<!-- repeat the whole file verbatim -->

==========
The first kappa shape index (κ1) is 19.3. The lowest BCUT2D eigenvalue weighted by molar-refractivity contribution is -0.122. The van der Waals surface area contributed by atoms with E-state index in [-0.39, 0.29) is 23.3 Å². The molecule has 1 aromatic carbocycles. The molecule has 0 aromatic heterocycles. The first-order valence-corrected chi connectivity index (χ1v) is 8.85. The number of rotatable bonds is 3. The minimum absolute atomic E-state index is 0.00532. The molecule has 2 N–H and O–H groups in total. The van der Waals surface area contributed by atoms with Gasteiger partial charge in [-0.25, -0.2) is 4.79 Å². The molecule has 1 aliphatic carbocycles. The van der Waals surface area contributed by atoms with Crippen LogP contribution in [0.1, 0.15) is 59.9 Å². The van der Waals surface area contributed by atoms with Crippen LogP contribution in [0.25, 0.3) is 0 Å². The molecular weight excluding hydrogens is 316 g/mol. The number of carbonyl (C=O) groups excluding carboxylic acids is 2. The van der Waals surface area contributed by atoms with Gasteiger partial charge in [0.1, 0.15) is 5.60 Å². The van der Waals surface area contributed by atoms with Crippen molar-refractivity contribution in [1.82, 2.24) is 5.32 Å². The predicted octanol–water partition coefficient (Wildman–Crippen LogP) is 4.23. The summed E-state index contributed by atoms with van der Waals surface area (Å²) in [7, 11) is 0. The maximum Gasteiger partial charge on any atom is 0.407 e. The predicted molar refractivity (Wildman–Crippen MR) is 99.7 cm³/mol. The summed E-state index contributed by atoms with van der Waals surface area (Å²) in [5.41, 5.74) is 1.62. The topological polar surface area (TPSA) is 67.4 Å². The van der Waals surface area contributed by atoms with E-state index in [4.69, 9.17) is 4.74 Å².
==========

The first kappa shape index (κ1) is 19.3. The lowest BCUT2D eigenvalue weighted by molar-refractivity contribution is -0.122. The van der Waals surface area contributed by atoms with E-state index in [-0.39, 0.29) is 23.3 Å². The molecule has 1 aromatic carbocycles. The molecule has 0 aromatic heterocycles. The first-order valence-corrected chi connectivity index (χ1v) is 8.85. The number of rotatable bonds is 3. The minimum absolute atomic E-state index is 0.00532. The molecule has 2 N–H and O–H groups in total. The van der Waals surface area contributed by atoms with Gasteiger partial charge in [-0.25, -0.2) is 4.79 Å². The molecule has 1 aliphatic carbocycles. The van der Waals surface area contributed by atoms with Crippen LogP contribution in [0.1, 0.15) is 59.9 Å². The van der Waals surface area contributed by atoms with Crippen LogP contribution in [0.25, 0.3) is 0 Å². The molecular weight excluding hydrogens is 316 g/mol. The number of carbonyl (C=O) groups excluding carboxylic acids is 2. The van der Waals surface area contributed by atoms with Gasteiger partial charge in [0.1, 0.15) is 5.60 Å². The van der Waals surface area contributed by atoms with Crippen molar-refractivity contribution in [1.82, 2.24) is 5.32 Å². The predicted octanol–water partition coefficient (Wildman–Crippen LogP) is 4.23. The summed E-state index contributed by atoms with van der Waals surface area (Å²) in [7, 11) is 0. The maximum Gasteiger partial charge on any atom is 0.407 e. The predicted molar refractivity (Wildman–Crippen MR) is 99.7 cm³/mol. The summed E-state index contributed by atoms with van der Waals surface area (Å²) in [5.41, 5.74) is 1.62. The topological polar surface area (TPSA) is 67.4 Å². The van der Waals surface area contributed by atoms with E-state index in [4.69, 9.17) is 4.74 Å².